In her memoir, we discover that Julia Child was not born with a wooden spoon in her hand; her early cooking experiences were sometimes less than delectable. Her adventures, culinary and otherwise, are chronicled in amazing detail and much charm, written with Alex Prud'homme, Paul Child's grandnephew.
The book opens with an introductory first sentence from Julia that speaks for itself:
"This is a book about some of the things I have loved most in life: my husband, Paul Child; la belle France; and the many pleasures of cooking and eating."
The story begins as Paul and Julia move to Paris after two years in Washington, D.C. Thirty-six-year-old Julia has mixed feelings about the move. She fears that the quiet, stylish, mannerly, and tiny French would be aghast at a six-foot-two-inch "rather loud and unserious Californian." However, almost instantly Julia is enamored of France and its people. She delights in her first French meal, sheepishly telling her husband she doesn't know what a shallot is. The description of that first meal, and the many following, is as loving as if she were describing her firstborn.
Julia begins to cook a bit, helped by French friends who show her the best places to shop and introduce her to new foods such as snails and truffles. As her food consciousness rises, her ability to speak French also improves. Her next step is to sign up for a year-long course at the famed cooking school, Cordon Bleu, where she discovers a true passion for French cooking (she calls it her "personal calling"). She also realizes she has much to learn --- she can't even scramble eggs properly. Indeed, even as she grows more knowledgeable, she continues making cooking errors, resulting in bizarre dishes.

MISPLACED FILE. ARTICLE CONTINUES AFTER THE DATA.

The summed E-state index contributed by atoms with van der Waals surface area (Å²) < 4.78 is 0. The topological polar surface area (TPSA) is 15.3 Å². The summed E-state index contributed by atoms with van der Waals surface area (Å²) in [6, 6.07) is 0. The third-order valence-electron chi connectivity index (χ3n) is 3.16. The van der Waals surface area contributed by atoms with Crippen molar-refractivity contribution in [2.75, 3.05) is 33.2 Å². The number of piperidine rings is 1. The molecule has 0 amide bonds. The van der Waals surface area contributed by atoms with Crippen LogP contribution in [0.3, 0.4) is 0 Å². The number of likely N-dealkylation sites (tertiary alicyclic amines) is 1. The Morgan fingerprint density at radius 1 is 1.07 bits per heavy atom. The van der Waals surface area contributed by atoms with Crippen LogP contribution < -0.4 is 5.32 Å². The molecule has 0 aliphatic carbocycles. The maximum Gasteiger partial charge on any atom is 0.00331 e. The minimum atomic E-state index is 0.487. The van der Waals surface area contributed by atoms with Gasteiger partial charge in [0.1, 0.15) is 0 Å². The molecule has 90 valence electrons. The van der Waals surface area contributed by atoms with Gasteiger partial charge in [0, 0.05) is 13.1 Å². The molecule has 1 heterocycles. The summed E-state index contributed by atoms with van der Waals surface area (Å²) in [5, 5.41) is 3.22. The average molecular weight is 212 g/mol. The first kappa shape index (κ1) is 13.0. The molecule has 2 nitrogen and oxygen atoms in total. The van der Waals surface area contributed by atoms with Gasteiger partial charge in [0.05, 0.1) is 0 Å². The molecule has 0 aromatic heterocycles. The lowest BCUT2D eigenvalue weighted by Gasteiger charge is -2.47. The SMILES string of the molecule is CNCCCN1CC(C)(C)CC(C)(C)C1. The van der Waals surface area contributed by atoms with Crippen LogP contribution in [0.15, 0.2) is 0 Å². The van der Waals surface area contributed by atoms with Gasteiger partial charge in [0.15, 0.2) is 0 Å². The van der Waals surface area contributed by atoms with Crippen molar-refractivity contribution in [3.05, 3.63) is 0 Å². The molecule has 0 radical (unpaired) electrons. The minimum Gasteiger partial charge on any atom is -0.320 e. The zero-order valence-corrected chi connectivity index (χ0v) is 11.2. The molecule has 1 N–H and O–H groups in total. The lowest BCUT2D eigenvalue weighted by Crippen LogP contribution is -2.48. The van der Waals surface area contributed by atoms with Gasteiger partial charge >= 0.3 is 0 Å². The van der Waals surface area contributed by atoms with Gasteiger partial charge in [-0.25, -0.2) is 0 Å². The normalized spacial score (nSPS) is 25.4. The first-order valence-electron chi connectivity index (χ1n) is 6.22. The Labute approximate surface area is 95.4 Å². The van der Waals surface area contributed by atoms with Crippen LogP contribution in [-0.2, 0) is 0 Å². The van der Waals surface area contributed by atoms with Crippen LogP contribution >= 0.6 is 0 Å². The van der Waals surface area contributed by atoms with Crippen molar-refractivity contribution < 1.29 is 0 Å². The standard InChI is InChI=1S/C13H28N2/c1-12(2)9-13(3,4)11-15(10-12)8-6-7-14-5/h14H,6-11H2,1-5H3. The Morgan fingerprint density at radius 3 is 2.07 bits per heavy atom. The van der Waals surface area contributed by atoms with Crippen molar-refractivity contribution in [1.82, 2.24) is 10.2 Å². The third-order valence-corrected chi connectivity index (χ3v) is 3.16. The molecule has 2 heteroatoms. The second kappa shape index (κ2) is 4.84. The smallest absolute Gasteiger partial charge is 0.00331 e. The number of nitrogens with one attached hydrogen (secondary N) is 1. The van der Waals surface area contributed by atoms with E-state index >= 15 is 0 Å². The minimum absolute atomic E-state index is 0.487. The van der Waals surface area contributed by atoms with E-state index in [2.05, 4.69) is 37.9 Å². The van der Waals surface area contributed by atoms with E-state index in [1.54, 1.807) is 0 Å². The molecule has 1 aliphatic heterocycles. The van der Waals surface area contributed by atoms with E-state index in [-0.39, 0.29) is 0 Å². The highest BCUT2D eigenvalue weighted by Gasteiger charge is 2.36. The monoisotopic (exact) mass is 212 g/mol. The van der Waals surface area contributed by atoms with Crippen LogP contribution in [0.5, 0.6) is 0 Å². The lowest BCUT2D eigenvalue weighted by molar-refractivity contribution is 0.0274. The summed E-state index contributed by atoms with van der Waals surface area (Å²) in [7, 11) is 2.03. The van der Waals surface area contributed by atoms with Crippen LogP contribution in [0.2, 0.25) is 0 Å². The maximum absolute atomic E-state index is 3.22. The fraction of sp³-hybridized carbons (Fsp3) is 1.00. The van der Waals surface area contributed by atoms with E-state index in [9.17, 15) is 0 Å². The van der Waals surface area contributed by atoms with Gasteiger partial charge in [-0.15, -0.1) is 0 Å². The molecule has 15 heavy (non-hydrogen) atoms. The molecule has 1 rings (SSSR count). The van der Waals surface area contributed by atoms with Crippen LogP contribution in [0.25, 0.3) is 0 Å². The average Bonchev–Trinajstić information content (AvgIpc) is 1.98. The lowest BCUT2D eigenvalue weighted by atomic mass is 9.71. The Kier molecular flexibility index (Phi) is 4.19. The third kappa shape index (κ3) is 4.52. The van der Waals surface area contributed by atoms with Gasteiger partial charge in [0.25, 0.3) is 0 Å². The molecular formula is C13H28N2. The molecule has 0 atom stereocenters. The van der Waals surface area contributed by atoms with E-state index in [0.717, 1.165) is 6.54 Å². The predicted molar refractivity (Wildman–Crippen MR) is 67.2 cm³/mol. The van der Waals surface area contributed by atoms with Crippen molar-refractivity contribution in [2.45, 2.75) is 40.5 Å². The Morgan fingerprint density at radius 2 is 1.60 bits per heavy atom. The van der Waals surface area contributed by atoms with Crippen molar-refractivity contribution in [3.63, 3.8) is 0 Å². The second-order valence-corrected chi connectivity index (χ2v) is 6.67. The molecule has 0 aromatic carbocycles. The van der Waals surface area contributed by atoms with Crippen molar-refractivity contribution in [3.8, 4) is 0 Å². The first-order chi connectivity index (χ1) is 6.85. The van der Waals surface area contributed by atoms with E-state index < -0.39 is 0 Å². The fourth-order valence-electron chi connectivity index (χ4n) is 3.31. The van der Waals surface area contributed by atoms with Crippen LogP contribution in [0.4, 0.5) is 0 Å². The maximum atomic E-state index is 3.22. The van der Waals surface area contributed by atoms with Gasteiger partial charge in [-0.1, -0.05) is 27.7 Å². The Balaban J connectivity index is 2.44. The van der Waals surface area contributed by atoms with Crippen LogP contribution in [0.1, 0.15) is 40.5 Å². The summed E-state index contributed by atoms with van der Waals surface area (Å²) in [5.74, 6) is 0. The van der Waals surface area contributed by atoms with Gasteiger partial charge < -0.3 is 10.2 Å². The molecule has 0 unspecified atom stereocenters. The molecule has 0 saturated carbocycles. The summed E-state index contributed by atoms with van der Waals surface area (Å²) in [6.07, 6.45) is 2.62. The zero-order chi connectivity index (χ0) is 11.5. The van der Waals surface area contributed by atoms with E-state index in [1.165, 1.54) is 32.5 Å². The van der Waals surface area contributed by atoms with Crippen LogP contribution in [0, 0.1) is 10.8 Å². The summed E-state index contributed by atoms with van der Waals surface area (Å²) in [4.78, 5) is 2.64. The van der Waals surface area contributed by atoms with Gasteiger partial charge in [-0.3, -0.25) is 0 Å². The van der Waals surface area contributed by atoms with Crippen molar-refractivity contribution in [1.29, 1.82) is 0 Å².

Julia's passion for cooking extends beyond school. At home, she experiments, making batch after batch of mayonnaise and other dishes. She begins to write down recipes. After graduation (she fails her first final exam and has to take it over), Julia joins two women in opening a small cooking school. The three begin collaboration on a cookbook that, after countless publishing disappointments and rejections over many years, would eventually become MASTERING THE ART OF FRENCH COOKING, a classic that would change cooking in the United States forever.
Julia and Paul move to Marseille and then to Germany, finally moving back to Washington, D.C. Everywhere, they find adventure, friends, and delicious food. Julia, of course, becomes a celebrity chef, starring in her own television series and writing several books.
In MY LIFE IN FRANCE, Julia emphasizes "the importance of including fun and love in the preparation of a meal!" Both elements are abundant ingredients in this book as well. Aided in their research by a mountain of family letters and Paul Child's photos, some of which illustrate the book, each anecdote is detailed and lavishly described. Julia's voice shines through; she appears as she seemed in life, refreshingly unselfconscious, willing to poke fun at herself, and full of passion (and aren't we fortunate to experience Julia Child once again now, after her death in 2004? Many thanks to Alex Prud'homme. Without his nudging and brilliant work, we would miss out on this late-served and much-appreciated dessert).
It all adds up to a delightful and fascinating read. In fact, I give it the ultimate book reviewer's compliment: I'm keeping my copy in order to reread it. Highest recommendation.
Reviewed by Terry Miller Shannon on January 12, 2011
My Life in France